Tradition of China -- Hair Ornament Culture
Hairpin -- Zan in Chinese Culture
In Neolithic times, Zan was used to fasten and tie hair. Since the disheveled hair was impolite and coarse in ancient tradition of China.
Gradually, the use of hairpin became representative of being an adult. When women turned 15 years old, there would be a Coming of Age Ceremony to put on hairpins and tie the hair up, meaning they were adults and ready to get married.
Zan could be made of different materials such as bone, stone, pottery, shell, bamboo, timber, horn, jade, copper, silver or gold.
The end of the hairpin was usually decorated with beautiful flowers or lucky animals.
Double Stringed Hairpin -- Chai
Chai was a type of hair ornament that evolved from Zan, which was also used to fasten and tie hair.
But the most important difference is that Chai has two sticks, which look like two Zans connected together.
Chai is very frequently used in poems and articles of Chinese culture, for being an important symbol and keepsake of the love.
In Chinese tradition, when a couple had to separate for a while, women usually would split her Chai into two parts, and give one part to her beloved one as a keepsake, until they reunited someday.
Step Shake -- Bu Yao
Bu Yao first originated in royal and noble class in history of China around 2,000 years ago, and then was disseminated into the civilian's world.
It has a pendant or fringe, which swings when someone wearing it and walking.
It was mostly made of gold, silver, jade or agate; but now more materials are applied.
Comb -- Shu Bi
Shu Bi, originated in about 6000 years ago, was an important hair ornament in the history of China. It was made of ivory, bone, bamboo, timber, horn, silver, gold, jade, compound metal or crystal.
Shu Bi was useful for combing hair and massaging the head, so women stuck Shu Bi in their hair for both convenience and decoration.
Hua Sheng was documented since about 2000 years ago in the history of China, but the accurate origin is not clear.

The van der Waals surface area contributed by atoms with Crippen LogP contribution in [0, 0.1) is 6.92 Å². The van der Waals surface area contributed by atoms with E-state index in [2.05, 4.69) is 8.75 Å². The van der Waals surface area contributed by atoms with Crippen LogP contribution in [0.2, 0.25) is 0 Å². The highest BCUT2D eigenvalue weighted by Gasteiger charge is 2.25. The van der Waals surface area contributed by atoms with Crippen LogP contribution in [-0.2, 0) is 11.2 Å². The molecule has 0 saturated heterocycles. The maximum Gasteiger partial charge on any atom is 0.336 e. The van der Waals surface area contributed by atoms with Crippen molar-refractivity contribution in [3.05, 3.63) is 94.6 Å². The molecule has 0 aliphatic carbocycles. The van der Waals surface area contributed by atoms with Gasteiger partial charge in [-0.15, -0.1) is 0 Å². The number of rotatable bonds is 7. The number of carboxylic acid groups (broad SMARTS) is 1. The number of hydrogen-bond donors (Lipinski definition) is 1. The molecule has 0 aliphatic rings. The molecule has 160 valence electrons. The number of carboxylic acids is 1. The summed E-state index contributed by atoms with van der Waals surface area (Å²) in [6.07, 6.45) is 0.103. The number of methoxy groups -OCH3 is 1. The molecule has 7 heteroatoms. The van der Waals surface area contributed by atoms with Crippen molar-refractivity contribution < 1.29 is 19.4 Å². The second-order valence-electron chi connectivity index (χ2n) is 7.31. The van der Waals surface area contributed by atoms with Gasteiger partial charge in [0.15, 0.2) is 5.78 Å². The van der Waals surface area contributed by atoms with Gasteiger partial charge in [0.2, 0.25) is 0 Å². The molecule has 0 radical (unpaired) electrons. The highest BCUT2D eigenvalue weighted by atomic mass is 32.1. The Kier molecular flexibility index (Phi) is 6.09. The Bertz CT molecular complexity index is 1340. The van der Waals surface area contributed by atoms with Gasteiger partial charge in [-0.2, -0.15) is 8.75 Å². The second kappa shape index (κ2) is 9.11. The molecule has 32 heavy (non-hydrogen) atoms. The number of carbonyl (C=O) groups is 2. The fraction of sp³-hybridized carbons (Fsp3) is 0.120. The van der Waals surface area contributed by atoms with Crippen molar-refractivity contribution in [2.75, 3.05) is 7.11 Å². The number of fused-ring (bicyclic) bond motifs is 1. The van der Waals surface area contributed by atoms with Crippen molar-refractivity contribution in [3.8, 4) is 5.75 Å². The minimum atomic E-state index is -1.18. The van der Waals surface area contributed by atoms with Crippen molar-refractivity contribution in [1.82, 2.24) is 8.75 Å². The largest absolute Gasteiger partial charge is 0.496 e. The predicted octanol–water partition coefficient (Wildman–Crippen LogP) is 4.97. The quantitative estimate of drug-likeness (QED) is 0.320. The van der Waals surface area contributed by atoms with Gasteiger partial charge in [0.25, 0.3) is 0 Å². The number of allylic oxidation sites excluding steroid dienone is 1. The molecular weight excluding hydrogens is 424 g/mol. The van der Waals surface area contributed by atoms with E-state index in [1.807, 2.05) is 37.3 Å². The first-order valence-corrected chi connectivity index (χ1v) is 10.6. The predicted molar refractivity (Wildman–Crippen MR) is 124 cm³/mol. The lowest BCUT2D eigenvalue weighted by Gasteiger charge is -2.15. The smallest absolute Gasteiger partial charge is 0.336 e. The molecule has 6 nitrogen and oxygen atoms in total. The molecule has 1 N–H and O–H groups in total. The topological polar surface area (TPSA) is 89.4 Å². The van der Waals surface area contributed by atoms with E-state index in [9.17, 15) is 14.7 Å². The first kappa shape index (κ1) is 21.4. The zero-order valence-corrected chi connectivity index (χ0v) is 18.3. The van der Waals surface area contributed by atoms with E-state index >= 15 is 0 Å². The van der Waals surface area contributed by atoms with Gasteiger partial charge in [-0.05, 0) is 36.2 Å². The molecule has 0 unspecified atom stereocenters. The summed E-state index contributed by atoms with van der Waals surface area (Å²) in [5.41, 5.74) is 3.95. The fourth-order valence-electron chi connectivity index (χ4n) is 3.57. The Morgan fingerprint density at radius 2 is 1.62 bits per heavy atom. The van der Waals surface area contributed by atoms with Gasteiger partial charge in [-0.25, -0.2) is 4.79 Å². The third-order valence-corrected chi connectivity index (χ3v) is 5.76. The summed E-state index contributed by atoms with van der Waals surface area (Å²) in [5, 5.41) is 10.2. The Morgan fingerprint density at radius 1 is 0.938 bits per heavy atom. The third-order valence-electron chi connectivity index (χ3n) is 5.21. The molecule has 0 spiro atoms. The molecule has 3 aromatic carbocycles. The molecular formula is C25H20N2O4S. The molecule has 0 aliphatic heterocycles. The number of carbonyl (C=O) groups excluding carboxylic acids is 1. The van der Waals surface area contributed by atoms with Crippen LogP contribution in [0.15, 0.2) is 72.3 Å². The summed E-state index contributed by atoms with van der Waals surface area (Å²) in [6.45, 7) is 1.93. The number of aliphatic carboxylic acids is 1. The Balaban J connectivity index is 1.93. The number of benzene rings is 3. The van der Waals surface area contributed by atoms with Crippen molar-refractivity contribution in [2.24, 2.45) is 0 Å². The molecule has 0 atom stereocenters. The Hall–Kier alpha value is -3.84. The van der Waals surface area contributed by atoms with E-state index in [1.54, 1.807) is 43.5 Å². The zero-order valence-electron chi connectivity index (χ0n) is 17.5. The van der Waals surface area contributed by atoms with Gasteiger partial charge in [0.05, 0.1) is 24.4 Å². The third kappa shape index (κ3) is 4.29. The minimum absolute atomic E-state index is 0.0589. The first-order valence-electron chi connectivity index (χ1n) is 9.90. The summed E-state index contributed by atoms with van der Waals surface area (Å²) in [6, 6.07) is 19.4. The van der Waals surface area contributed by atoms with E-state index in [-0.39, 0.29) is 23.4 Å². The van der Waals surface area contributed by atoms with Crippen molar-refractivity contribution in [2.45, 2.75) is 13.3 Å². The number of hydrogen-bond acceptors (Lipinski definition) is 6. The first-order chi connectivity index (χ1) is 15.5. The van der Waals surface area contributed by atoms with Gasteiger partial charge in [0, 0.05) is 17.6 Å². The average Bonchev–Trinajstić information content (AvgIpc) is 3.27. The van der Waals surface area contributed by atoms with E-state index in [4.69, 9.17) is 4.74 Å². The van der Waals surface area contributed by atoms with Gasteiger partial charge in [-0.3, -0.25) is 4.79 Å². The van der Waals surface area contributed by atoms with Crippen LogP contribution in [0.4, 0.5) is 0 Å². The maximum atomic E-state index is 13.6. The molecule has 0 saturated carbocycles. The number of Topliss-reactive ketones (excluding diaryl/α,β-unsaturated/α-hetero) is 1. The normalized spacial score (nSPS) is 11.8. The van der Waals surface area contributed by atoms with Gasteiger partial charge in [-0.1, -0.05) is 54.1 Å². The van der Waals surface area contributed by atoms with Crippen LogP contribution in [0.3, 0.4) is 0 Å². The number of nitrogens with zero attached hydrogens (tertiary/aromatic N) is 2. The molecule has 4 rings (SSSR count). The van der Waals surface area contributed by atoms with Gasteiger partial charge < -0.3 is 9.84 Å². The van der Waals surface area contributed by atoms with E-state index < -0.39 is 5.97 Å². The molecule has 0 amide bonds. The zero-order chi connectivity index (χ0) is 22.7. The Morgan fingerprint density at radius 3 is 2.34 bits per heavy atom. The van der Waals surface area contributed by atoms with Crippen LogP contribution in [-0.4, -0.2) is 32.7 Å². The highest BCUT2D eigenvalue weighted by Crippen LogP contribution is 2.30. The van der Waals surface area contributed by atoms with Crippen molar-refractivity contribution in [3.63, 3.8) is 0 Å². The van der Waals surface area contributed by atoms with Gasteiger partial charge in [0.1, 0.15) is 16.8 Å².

It looks flower shaped, usually was worn in front of forehead and sometimes on the hair.
Mo E was originated around 2,200 years ago and used by soldiers on their foreheads. Then about 1,000 years ago, it became an accessory that was worn more by women in Chinese clothing.
Mo E was made of fabric, silk, gold, silver, fur, yarn, etc.; and was decorated with pearl, gem, jade or embroidery. It can be used for both decorating and keeping warm in winter.
Yan Bin; Ding Zan; Tiao Xin; Fen Xin
They were both hair decorations that were popularized during the Ming Dynasty (1368-1644) in the history of China.
The most important difference among them is their positions in the hair.
Lotus Crown -- Lian Hua Guan
Lotus Crown was originally from Taoism Religion, which only the most powerful and talented masters could wear it.
In about 1,500 years ago, it became popular among women of both noble and civilian families.
It looks like a lotus, though it was a little bit different from the Taoists', and usually was decorated with gold or feather.
Jin Guo in Tradition of China
Jin Guo was a hair ornament that was made of fabric and decorated with gold, gem or jade.
It originated around 2,200 years ago, when both men and women could wear it.
About 100 years later, it became an accessory for noble women, and then popularized in civilian's world.
Phoenix Crown -- Feng Guan
Phoenix crown was originally only worn by queens in the history of China.
It was shaped as gold dragons and phoenixes, and decorated with hundreds of precious gems and thousands of valuable pearls. Chinese Empresses wore it for important events.
About 700 years ago, less luxurious and much simpler crowns appeared, which were worn by many women on their wedding days.
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